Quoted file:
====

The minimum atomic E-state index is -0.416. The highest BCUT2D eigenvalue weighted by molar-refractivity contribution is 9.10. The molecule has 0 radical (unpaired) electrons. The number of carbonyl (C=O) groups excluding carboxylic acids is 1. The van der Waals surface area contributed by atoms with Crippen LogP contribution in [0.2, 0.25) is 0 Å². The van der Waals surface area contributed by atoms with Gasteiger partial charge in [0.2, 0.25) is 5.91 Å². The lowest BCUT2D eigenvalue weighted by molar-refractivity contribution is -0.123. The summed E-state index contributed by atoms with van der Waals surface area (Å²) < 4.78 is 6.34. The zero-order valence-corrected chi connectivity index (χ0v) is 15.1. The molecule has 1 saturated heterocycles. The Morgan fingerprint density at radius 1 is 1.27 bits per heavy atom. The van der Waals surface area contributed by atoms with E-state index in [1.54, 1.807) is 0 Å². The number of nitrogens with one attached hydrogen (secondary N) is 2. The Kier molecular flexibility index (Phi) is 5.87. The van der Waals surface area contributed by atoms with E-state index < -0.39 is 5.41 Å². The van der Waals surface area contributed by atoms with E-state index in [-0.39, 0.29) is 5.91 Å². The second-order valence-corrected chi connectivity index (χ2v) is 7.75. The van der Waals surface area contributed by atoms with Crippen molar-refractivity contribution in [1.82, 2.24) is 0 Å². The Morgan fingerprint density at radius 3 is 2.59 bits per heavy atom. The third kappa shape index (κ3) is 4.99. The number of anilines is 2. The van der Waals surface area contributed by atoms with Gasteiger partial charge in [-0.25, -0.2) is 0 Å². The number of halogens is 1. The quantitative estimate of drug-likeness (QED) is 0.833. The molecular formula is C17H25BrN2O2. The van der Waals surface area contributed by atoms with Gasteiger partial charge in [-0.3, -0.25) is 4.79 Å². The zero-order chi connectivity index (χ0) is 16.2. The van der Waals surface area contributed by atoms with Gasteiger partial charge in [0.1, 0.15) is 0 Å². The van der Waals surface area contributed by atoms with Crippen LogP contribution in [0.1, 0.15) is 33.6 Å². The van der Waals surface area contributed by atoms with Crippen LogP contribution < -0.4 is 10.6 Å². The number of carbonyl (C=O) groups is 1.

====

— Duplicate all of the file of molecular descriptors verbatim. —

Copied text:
The minimum atomic E-state index is -0.416. The highest BCUT2D eigenvalue weighted by molar-refractivity contribution is 9.10. The molecule has 0 radical (unpaired) electrons. The number of carbonyl (C=O) groups excluding carboxylic acids is 1. The van der Waals surface area contributed by atoms with Crippen LogP contribution in [0.2, 0.25) is 0 Å². The van der Waals surface area contributed by atoms with Gasteiger partial charge in [0.2, 0.25) is 5.91 Å². The lowest BCUT2D eigenvalue weighted by molar-refractivity contribution is -0.123. The summed E-state index contributed by atoms with van der Waals surface area (Å²) < 4.78 is 6.34. The zero-order valence-corrected chi connectivity index (χ0v) is 15.1. The molecule has 1 saturated heterocycles. The Morgan fingerprint density at radius 1 is 1.27 bits per heavy atom. The van der Waals surface area contributed by atoms with E-state index in [1.54, 1.807) is 0 Å². The number of nitrogens with one attached hydrogen (secondary N) is 2. The Kier molecular flexibility index (Phi) is 5.87. The van der Waals surface area contributed by atoms with E-state index < -0.39 is 5.41 Å². The van der Waals surface area contributed by atoms with E-state index in [-0.39, 0.29) is 5.91 Å². The second-order valence-corrected chi connectivity index (χ2v) is 7.75. The van der Waals surface area contributed by atoms with Crippen molar-refractivity contribution in [1.82, 2.24) is 0 Å². The Morgan fingerprint density at radius 3 is 2.59 bits per heavy atom. The third kappa shape index (κ3) is 4.99. The number of anilines is 2. The van der Waals surface area contributed by atoms with Gasteiger partial charge in [-0.25, -0.2) is 0 Å². The number of halogens is 1. The quantitative estimate of drug-likeness (QED) is 0.833. The molecular formula is C17H25BrN2O2. The van der Waals surface area contributed by atoms with Gasteiger partial charge in [-0.3, -0.25) is 4.79 Å². The zero-order chi connectivity index (χ0) is 16.2. The van der Waals surface area contributed by atoms with Gasteiger partial charge in [0.1, 0.15) is 0 Å². The van der Waals surface area contributed by atoms with Crippen LogP contribution in [0.1, 0.15) is 33.6 Å². The van der Waals surface area contributed by atoms with Crippen LogP contribution < -0.4 is 10.6 Å². The number of carbonyl (C=O) groups is 1.